The forces sang to their sweetheart
There'll be bluebirds over
The white cliffs of Dover
Just you wait and see …
IS VERA Lynn, The Forces' Sweetheart, really turning 100? Yes, next month. Is she really bringing out a new album? Yep, on her 100th birthday – new arrangements, apparently also involving current singers, of all the old wartime numbers - We'll meet Again, The White Cliffs of Dover, Lili Marlene, A Nightingale Sang In Berkeley Square…
Since I interviewed her yonks ago at the Edward, then accompanied her to lunch at the Air Force Club, Vera has been made a Dame of the Realm for her contribution to morale in World War II. She was much like our own Lady In White, Perla Siedle Gibson, who sang to the troopships and warships from the dockside in Durban harbour during the war.
That lunch at the Air Force Club? It was quite a shindig.
"Give us a song, Vera!" the fellows inevitably called.
"No, it's your turn to sing to me!"
We'll meet again
Don't know where
Don't know when
But I know we'll meet again
Some sunny day …
The fellows huskily belted it out at the lunch table as Vera beat time. In musical terms it was absolutely awful. In terms of sentiment it was wonderful. The forces sang to their sweetheart.
This album will be for a generation that has all but disappeared. Who knows, it might catch on with the youngsters. It's history anyway.
ALL eyes on Brisbane. Can the Sharks pull it off? What are the pointers for the season ahead? Has the Lambkin made a complete recovery from the physical pounding he took last season?
I myself have every confidence in Robert du Preez as a coach. The side put together is about as strong as you can assemble. I'm sure the Lambkin will razzle-dazzle.
'Ere we go, 'ere we go, 'ere we go!
Stand by for a blizzard of knickers at the Street Shelter for the Over-Forties, a shooting-out of streetlights in the traditional celebratory feu de joie with catapults fashioned from the gals' knicker elastic. It's rugby season at last!
WE'VE been discussing of late the potential of various cars - such as the old Volkswagen Beetle and the old Datsun Bluebird – in, shall we say, unorthodox off-road manoeuvrings. It would be remiss not to mention the qualities of the old 500cc Fiat Cub.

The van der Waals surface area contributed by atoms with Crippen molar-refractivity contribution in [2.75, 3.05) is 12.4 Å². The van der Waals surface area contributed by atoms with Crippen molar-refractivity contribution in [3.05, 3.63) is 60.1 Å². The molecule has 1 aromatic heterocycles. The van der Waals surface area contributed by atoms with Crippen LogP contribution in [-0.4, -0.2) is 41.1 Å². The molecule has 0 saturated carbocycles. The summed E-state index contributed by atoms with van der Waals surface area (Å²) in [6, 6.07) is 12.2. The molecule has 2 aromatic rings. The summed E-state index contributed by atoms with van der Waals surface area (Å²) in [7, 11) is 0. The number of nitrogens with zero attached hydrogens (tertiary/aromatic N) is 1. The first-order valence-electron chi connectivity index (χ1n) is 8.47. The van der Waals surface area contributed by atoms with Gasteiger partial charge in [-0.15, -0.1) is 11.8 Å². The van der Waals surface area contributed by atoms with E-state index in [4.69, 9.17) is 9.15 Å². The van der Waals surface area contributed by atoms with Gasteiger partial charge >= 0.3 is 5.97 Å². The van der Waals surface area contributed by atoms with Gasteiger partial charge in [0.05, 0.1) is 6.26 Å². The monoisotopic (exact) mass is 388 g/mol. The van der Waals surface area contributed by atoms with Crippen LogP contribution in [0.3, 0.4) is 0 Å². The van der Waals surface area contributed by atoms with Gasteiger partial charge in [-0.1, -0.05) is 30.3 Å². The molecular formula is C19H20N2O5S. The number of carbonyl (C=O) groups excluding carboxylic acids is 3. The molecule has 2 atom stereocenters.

This tiny little car was the only one that could drive at night down the pedestrian lanes in the Maritzburg CBD during varsity days. Great fun! The night watchmen would blow their whistles and give chase.
I refer to the old Fiat Cubs, the high-wheeled model – magnificent roadholding – and with the engine under the bonnet where it belongs, not behind. Mine actually had a foldaway canvas roof, you could call it a sportscar. Vroom, vroom! - 500cc – here we come!
With a Fiat Cub you could leave a place – say the Imperial Hotel – late at night and drive all the way home on the pavement, just for fun. But the pedestrian lanes, with all the lawyers' offices – those were the real thing.
I was on such a sortie one night. In the passenger's seat was a fellow who was later to play wing for Natal. We had the canopy open. Exuberance took over. My pal leapt up and started swinging on an attorney's signboard that hung out over the lane.
Then – crack! – the thing came away from the wall and my pal and the sign came down in the car.
Whistles were blowing, boots pounding. I managed to get rid of the sign and put foot on gas, my pal complaining volubly that he wanted to keep the sign as a souvenir. We got away.
It's the kind of thing you could do only in a Fiat Cub.
THIS fellow goes into a bar with a small dog. He sits the dog down on the piano stool and it starts playing hot honky-tonk. The place is entranced.
Then a big dog runs in, grabs the small one by the scruff of the neck and drags him outside.
Barman: "That little dog's amazing. But what's with the big dog?"
"Oh, that's his mother. She wants him to be a vet."
An economist is an expert who will know tomorrow why the things he predicted yesterday didn't happen today.